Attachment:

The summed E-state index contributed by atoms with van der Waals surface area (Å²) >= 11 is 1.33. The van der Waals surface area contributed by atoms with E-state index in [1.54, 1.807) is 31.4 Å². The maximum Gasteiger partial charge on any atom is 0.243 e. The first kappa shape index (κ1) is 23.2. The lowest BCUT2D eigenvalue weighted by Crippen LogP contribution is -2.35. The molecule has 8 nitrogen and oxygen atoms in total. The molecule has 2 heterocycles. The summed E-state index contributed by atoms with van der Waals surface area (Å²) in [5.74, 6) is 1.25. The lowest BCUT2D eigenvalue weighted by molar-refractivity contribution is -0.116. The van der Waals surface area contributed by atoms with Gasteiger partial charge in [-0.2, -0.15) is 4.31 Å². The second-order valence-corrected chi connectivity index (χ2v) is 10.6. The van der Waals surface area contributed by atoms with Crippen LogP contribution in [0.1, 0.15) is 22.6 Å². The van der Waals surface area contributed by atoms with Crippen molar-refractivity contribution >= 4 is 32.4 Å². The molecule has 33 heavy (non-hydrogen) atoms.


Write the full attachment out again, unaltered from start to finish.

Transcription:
The summed E-state index contributed by atoms with van der Waals surface area (Å²) >= 11 is 1.33. The van der Waals surface area contributed by atoms with E-state index in [1.54, 1.807) is 31.4 Å². The maximum Gasteiger partial charge on any atom is 0.243 e. The first kappa shape index (κ1) is 23.2. The lowest BCUT2D eigenvalue weighted by Crippen LogP contribution is -2.35. The molecule has 8 nitrogen and oxygen atoms in total. The molecule has 2 heterocycles. The summed E-state index contributed by atoms with van der Waals surface area (Å²) in [5.74, 6) is 1.25. The lowest BCUT2D eigenvalue weighted by molar-refractivity contribution is -0.116. The van der Waals surface area contributed by atoms with Gasteiger partial charge in [-0.2, -0.15) is 4.31 Å². The second-order valence-corrected chi connectivity index (χ2v) is 10.6. The van der Waals surface area contributed by atoms with Crippen LogP contribution in [0.1, 0.15) is 22.6 Å². The van der Waals surface area contributed by atoms with Crippen molar-refractivity contribution >= 4 is 32.4 Å². The molecule has 33 heavy (non-hydrogen) atoms.